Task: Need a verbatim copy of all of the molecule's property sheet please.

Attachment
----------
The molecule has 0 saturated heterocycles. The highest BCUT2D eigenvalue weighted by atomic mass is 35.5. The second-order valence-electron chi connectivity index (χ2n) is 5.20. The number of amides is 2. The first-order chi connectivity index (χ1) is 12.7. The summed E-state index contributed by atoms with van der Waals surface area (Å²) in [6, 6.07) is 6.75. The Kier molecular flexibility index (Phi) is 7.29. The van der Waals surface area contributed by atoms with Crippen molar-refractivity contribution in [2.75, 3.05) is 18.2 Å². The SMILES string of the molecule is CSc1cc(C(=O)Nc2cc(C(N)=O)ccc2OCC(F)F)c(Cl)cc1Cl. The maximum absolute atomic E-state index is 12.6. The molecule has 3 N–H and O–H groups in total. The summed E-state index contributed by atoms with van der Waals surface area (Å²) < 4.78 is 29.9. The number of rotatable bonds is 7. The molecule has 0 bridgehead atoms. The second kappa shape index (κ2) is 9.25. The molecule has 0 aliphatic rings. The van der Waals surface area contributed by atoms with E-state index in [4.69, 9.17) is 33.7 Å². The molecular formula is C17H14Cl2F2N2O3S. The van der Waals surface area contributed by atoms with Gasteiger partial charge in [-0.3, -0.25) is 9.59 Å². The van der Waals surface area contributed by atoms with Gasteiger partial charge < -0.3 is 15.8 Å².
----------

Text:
The molecule has 0 saturated heterocycles. The highest BCUT2D eigenvalue weighted by atomic mass is 35.5. The second-order valence-electron chi connectivity index (χ2n) is 5.20. The number of amides is 2. The first-order chi connectivity index (χ1) is 12.7. The summed E-state index contributed by atoms with van der Waals surface area (Å²) in [6, 6.07) is 6.75. The Kier molecular flexibility index (Phi) is 7.29. The van der Waals surface area contributed by atoms with Crippen molar-refractivity contribution in [2.75, 3.05) is 18.2 Å². The SMILES string of the molecule is CSc1cc(C(=O)Nc2cc(C(N)=O)ccc2OCC(F)F)c(Cl)cc1Cl. The maximum absolute atomic E-state index is 12.6. The molecule has 3 N–H and O–H groups in total. The summed E-state index contributed by atoms with van der Waals surface area (Å²) < 4.78 is 29.9. The number of rotatable bonds is 7. The molecule has 0 bridgehead atoms. The second kappa shape index (κ2) is 9.25. The molecule has 0 aliphatic rings. The van der Waals surface area contributed by atoms with E-state index in [4.69, 9.17) is 33.7 Å². The molecular formula is C17H14Cl2F2N2O3S. The van der Waals surface area contributed by atoms with Gasteiger partial charge in [-0.3, -0.25) is 9.59 Å². The van der Waals surface area contributed by atoms with Gasteiger partial charge < -0.3 is 15.8 Å².